And Hollywood hot spots set a scene: “Hollywood on the Air” - trumpeted with great fanfare from the Ambassador’s Coconut Grove, and the 30’s “Hollywood Hotel,” with emcee Dick Powell, and Louella Parsons interviewing stars from the famed residence (where painted gold stars on the ceiling honored the hotel’s celebrity guests). The Hollywood Palladium, situated between CBS and NBC, was the setting of many broadcasts.

“They would do nightly band remotes – whatever band was in there – Stan Kenton or Woody Herman, or Billy May – would do half an hour from a broadcast booth up on stage and then go back to the regular show,” says Randy Van Horne, whose swing vocal group, the Encores, backed Billy May.

Van Horne, leader of the big band “The Alumni Association,” also recalls standing in long lines in 1949 to get into Steve Allen’s free late-night radio show from a converted movie theater south of the Hollywood Ranch Market, where Allen forecast his zany “Tonight Show” stunts.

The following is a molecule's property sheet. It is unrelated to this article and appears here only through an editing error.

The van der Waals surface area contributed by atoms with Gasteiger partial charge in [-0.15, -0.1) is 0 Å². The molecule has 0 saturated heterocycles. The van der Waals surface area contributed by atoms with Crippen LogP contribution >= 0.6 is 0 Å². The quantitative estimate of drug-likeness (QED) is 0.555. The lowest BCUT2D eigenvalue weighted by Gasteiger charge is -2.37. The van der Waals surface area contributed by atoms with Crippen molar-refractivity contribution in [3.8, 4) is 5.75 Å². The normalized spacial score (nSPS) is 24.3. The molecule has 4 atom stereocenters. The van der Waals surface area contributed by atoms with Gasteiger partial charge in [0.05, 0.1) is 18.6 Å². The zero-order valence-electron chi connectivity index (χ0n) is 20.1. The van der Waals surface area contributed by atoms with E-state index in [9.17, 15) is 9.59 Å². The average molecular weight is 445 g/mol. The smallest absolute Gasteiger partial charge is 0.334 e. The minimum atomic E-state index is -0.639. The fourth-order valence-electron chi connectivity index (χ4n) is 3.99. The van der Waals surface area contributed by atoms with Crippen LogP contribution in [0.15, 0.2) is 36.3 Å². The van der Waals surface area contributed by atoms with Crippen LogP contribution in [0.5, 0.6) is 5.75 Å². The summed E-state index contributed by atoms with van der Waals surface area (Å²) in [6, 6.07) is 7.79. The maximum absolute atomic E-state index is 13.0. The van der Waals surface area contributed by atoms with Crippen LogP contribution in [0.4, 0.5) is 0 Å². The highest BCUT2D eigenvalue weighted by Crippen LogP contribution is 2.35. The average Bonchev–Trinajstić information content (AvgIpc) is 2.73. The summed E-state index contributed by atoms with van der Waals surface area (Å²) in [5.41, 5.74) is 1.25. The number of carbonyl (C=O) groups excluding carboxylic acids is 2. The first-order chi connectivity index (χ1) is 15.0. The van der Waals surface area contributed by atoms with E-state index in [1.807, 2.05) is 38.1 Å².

According to radio/TV aficionado Mark Evangier, Allen’s 60’s local TV show, ‘The Steve Allen Show,” aired from the same spot, similarly featured pranks such as running ostrich races on Vine Street and starting war games amid the market melons.

In 1943, ABC (originally, NBC Blue), the last of the “Big Three,” settled into “Hollywood Recreation,” a bowling alley with a restaurant called Breneman’s. From there, host Tom Breneman served up one of radio’s earliest national audience participation shows, the enormously popular “Breakfast in Hollywood” (later, “Breakfast at Sardi’s”), interviewing everyone from 100-year-old birthday guests to Orson Welles. ABC Studios was transformed into The Merv Griffin Theater in the 70’s; later became the TAV Celebrity Center. When, in 1948, the Don Lee Mutual Building was dedicated with great ceremony, Vine Street had four networks within walking distance.